Should the studios get involved? Yeah, sometimes they should – but only in a manner in which they just suggest ideas, and the filmmakers don't have to take them. Wonder Woman could have been a very different film if the crew did what the studio demanded before test screenings. Solo would be an “Ace Ventura type comedy” if Lucasfilm and Disney didn't fire Phil Lord and Chris Miller. They need to step back and let the artists and writers and musicians do their own work without being mandated, only getting involved when they absolutely have to in order to make sure their product is going to be the hit they want it to be. Let the singers make the experimental album they want to, let the director keep their vision, allow the author to say “nope, this is how the book is” when they want to change it. If people like the artist, they'll go and get the new media they put out, especially if they know this is truly what they intended for us to see or hear – and usually, that is the best option.

Cover Image Credit: Warner Brothers/DC Comics

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Why High School Musicals Should Be As Respected As Sports Programs Are

The arts are important, too.

When I was in middle school and high school, I felt like I lived for the musicals that my school orchestrated.

For those of you who don't know, a musical is an onstage performance wherein actors take on roles that involve singing, and often dancing, to progress the plot of the story. While it may sound a little bit nerdy to get up in front of an audience to perform in this manner, this is something you cannot knock until you try it.

For some reason, though, many public schools have de-funded arts programs that would allow these musicals to occur, while increasing the funding for sports teams. There are a few things that are being forgotten when sports are valued more than musical programs in high schools.

Much like athletic hobbies, an actor must try-out, or audition, to participate in a musical. Those best suited for each role will be cast, and those who would not fit well are not given a part. While this may sound similar to trying out for say, basketball, it is an apples to oranges comparison.

At a basketball try-out, those who have the most experience doing a lay-up or shooting a foul shot will be more likely to succeed, no questions asked. However, for an audition, it is common to have to learn a piece of choreography upon walking in, and a potential cast member will be required to sing a selected piece with only a few days of preparation.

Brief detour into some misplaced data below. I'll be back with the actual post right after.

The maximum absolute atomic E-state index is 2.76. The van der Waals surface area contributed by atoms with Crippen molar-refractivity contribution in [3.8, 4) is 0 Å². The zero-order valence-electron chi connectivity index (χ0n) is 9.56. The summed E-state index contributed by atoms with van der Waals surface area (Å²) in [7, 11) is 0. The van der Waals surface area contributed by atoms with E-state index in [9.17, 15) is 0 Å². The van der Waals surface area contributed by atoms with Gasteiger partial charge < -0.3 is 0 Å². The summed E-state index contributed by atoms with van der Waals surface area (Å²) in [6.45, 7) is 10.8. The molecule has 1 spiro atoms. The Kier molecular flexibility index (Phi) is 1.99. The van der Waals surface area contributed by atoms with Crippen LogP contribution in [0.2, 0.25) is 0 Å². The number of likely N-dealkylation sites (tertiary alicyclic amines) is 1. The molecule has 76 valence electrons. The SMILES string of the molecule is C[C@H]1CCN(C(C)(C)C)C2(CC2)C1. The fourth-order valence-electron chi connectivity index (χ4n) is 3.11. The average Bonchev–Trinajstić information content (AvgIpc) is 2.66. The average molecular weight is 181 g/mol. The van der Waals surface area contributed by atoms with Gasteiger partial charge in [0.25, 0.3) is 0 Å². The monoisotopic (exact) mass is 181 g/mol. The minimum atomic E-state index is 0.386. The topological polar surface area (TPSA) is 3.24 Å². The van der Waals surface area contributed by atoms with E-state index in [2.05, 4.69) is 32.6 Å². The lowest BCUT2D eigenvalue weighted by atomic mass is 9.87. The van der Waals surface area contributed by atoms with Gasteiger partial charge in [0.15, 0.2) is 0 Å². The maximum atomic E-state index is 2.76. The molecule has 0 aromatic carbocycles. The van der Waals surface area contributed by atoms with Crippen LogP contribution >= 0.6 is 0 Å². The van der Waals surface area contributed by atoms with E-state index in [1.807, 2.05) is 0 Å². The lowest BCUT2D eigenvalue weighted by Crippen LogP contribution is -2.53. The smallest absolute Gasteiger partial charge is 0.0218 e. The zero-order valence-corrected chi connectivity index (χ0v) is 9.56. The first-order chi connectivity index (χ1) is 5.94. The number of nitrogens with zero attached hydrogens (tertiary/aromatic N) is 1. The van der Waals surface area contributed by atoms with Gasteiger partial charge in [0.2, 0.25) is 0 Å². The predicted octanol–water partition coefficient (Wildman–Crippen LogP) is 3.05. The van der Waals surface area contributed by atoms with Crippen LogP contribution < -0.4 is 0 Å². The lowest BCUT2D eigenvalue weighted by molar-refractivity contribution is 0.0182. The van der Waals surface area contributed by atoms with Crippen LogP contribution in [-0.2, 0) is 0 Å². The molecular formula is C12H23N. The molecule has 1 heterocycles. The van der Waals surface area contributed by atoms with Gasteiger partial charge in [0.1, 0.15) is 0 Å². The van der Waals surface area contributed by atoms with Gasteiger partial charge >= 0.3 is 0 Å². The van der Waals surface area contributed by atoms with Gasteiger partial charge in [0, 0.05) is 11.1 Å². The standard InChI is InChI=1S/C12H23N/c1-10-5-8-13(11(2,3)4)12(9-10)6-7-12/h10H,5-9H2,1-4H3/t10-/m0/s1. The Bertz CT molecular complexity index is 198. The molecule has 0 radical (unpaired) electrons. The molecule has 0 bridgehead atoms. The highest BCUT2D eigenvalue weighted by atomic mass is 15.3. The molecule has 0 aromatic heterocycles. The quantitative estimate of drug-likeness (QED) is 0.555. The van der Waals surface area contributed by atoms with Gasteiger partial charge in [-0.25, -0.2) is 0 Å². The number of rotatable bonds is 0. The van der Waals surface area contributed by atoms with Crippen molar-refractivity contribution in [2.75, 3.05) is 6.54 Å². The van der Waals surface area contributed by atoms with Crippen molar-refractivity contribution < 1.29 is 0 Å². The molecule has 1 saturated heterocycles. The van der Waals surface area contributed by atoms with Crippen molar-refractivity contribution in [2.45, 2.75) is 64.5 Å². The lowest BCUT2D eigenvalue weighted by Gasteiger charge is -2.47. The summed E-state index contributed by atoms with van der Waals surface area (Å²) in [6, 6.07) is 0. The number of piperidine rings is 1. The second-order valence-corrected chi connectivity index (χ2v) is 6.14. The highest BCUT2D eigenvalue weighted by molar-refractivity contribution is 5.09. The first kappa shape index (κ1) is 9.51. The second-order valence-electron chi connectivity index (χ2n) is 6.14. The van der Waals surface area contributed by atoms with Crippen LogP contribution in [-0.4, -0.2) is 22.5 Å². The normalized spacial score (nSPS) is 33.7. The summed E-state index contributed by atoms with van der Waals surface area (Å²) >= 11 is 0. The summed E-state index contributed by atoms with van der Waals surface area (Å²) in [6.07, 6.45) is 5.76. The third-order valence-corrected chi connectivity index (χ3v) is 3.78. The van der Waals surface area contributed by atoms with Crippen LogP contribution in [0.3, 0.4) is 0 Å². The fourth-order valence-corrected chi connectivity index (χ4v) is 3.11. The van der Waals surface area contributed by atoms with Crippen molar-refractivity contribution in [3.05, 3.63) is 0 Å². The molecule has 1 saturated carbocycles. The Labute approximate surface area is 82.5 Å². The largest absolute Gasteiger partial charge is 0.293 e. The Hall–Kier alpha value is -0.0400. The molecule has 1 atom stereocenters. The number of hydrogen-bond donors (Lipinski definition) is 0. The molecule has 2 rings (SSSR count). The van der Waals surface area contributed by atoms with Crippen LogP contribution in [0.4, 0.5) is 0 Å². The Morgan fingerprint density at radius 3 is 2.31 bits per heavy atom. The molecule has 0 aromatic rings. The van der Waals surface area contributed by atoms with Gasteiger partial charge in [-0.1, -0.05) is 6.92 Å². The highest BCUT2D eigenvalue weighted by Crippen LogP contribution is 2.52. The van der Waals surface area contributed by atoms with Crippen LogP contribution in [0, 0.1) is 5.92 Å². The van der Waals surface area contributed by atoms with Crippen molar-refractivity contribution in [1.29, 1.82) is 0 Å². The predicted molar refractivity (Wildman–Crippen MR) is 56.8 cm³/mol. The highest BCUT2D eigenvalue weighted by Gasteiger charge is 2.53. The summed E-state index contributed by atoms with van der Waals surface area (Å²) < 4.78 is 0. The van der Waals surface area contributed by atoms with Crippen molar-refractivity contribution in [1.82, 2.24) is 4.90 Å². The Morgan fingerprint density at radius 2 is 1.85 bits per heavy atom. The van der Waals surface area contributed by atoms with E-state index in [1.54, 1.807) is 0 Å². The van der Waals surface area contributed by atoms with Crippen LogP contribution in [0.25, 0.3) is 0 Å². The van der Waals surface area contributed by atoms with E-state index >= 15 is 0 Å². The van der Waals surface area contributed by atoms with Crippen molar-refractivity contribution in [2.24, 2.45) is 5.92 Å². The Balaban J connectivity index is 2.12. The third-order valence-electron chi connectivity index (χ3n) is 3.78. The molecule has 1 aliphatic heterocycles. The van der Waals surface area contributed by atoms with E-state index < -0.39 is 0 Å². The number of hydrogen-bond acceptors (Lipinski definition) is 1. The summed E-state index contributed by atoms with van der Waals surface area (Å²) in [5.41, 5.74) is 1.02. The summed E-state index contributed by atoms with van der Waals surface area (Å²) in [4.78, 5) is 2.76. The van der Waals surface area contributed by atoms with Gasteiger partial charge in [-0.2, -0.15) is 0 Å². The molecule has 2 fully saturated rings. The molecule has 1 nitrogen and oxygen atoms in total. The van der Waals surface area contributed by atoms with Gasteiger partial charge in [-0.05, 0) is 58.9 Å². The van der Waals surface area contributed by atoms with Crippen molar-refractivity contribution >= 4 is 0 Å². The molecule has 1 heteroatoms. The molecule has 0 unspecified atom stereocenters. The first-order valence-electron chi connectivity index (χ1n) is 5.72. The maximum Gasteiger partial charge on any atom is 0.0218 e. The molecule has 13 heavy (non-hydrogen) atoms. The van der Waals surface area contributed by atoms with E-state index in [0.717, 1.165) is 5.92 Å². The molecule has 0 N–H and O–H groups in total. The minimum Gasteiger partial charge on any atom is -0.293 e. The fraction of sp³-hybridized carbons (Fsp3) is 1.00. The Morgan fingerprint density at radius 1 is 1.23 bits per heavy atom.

There are many more variables involved with an audition that makes it that much more nerve-racking.

The cast of a school musical will often rehearse for several months to perfect their roles, with only several nights of performance at the end. Many sports practice for three or four days between each of their respective competitions. While this may seem to make sports more grueling, this is not always the case.

Musicals have very little pay-off for a large amount of effort, while athletic activities have more frequent displays of their efforts.

Athletes are not encouraged to but are allowed to make mistakes. This is simply not allowed for someone in a musical, because certain lines or entrances may be integral to the plot.

Sometimes, because of all the quick changes and the sweat from big dance numbers, the stage makeup just starts to smear. Despite this, an actor must smile through it all. This is the part of musicals that no sport has: introspection.

An actor must think about how he or she would respond in a given situation, be it saddening, maddening, frightening, or delightful. There is no sport that requires the knowledge of human emotion, and there is especially no sport that requires an athlete to mimic such emotion. This type of emotional exercise helps with communications and relationships.

Sports are great, don't get me wrong. I loved playing volleyball, basketball, track, and swimming, but there were no experiences quite like those from a musical. Sports challenge the body with slight amounts of tactic, while musicals require much physical and mental endurance.

The next time you hear someone say that it's “just a musical," just remember that musicals deserve as much respect as sports, since they are just as, if not more demanding.